The Brussels Griffon. Find Out About This Rare Bearded Dog.

Brussels Griffon

An eager to please, affectionate bearded companion.

The Brussels Griffon is a fun, inquisitive, watchful little companion dog who is very eager to please! They have huge hearts and are so affectionate – they just love jumping up for snuggles!

A Brussels Griffon looking up at the camera, standing against a white background.
photo courtesy of public domain wikipedia

Brussels Griffon – Temperament

Brussels Griffon’s must have human company. They absolutely crave it and will become depressed and withdrawn if denied. They tend to bond extremely closely with one person in the family so may not be the best choice if you are looking for a dog who will love everyone equally.

The lucky person who the Brussels Griffon chooses as their favourite can expect to have their little friend with them 24/7. And I do mean 24/7 – sleeping on your bed, waiting outside the loo for you and even following you around whilst you’re doing the household chores!

If you are looking for a dog to share your home with, rather than with the world’s cutest stalker then you might want to think about a different breed!

Brussels Griffons get on well with other household pets such as dogs, cats and, despite their terrier disposition, even ferrets. However, they seem to have no concept of their size and may try to stand up to a much larger dog as the more dominant one.

Oh, and try to avoid feeding your little bearded companion scraps from your table as it could go one of two ways. You either end up with a dog that is a picky eater. Or you end up with a greedy, overweight dog!

Breed History

A Brussels Griffon wearing a small dog harness, sitting down on a grey floor indoors.
Flickr pic courtesy of andreaarden

The Brussels Griffon are actually 3 different types of dogs which are very similar:

  • The Brussels Griffon (Griffon Bruxellois)
  • The Belgian Griffon (Griffon Belge)
  • The Petit Barbancon

The Griffon Bruxellois and the Griffon Belge are extremely similar. Their rough coats vary slightly in length and color. The Petit Barbancon has a smooth coat and no beard or mustache around the face.

They are originally from Belgium and were used in the coach houses and stables by coachmen to keep the rats away. The coachmen became very fond of their little companions and the dogs were often seen perched up on the coach next to their master whilst out riding on the streets.

The dogs looked slightly different back then – they resembled the Dutch Smoushond but in the 19th century the dogs were bred with imported toy dogs and became the breed we recognise today. It is thought that the Pug, King Charles Spaniel and Affenpinscher all played roles in the development of the breed.

The Griffon Bruxellois is a difficult breed to find not only because the females struggle whilst giving birth (a caesarean is usually required) but the mortality rate is also very high in puppies.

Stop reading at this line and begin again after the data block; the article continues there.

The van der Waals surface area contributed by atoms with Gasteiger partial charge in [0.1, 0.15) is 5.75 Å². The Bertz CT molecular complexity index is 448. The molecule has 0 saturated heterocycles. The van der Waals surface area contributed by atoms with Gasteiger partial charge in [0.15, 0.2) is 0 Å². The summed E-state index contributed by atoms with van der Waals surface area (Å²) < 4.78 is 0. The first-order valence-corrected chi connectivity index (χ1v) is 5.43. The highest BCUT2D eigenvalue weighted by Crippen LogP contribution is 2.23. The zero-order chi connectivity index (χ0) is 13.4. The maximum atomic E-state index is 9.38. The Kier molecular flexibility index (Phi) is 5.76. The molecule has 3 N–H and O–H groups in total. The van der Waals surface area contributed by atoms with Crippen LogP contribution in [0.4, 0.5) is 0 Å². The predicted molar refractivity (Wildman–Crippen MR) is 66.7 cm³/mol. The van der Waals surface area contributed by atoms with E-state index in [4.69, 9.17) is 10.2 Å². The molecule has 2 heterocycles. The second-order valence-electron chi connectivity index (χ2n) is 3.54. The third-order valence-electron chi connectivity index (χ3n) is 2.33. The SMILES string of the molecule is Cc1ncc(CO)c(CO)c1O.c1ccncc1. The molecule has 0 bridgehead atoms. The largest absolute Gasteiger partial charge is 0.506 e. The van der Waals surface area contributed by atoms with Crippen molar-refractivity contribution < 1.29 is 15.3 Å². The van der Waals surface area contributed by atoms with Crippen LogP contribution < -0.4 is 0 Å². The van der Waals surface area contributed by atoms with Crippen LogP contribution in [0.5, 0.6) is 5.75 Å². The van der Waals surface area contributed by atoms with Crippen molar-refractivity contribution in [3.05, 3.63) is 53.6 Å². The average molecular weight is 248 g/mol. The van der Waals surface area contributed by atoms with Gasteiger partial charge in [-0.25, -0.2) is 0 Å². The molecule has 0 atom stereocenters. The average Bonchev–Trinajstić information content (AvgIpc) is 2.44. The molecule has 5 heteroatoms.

Their low breed numbers were not helped by the First And Second World Wars which almost put an end to them. However, thanks to diligent breeders mostly in the UK, the breed has come back a little although it still remains very uncommon and difficult to find Griffon Bruxellois.

Vital Statistics

  • Height: 18-20 cm (7 – 8 inches)
  • Weight 4 –5 kg ( 8–10 lb)
  • Life Expectancy: 10 – 14yrs


  • Red
  • Black
  • Black and Tan
  • Belge (a mixture of red and black which gives a “shadowed” sort of look)

Ease Of Training

The head of a Brussels Griffon Puppy looking out from a handbag.
Flickr pic courtesy of andreaarden

The Brussels Griffon is fairly difficult to train. You might have to spend quite a lot of time house-breaking him too.

The good news is that he is eager to please so will try his hardest to learn for you.

He does not respond to hitting, rough handling and shouting so training using positive methods is essential. Using treats and lots of praise will help him understand what you’re trying to teach him.

Griffon Bruxellois are also very active indoors and often this is enough exercise for them. They do like short walks every so often too though.

But if you have an apartment then this little bearded breed is perfectly suited for this environment.

I found this cute video of Paris the Brussels Griffon having a great time running about in her garden.

That’s one way to get your exercise! 🙂


The Griffon Bruxellois is not aggressive.

However, he does bark when a visitor arrives although he is often shy and unsure in new situation so may well cling to his favourite person until he feels a bit more settled.


A Brussels Griffon dog in snow with some white dusting on its whiskers
Flickr pic courtesy of andreaarden

The 3 different types of this breed have slightly differing hair.

The Belgian Griffon has a long, wiry, rough coat with a bearded face.

The Brussels Griffon’s coat is even longer than the Belgian’s and is also wiry and rough.

The Petit Brabancon has a smooth coat and no beard. This smooth coat sheds twice a year and the shedding last for around 2 weeks.

Brushing once a week will keep your dog’s hair from getting matted if you are keeping him as a pet. And clipping the coat is also a possibility.

Health Considerations

Griffon Bruxellois suffer from relatively few inherited ailments but the most common ones are:

  • Syringomyelia
  • Chiari-Like Malformation
  • Glaucoma
  • Cataracts
  • Lens Luxations (can lead to blindness)
  • Respiratory issues in major heat
  • Females may have problems giving birth

Famous Brussels Griffon

In the Film “As Good As It Gets”

In the film “The First Wives Club”

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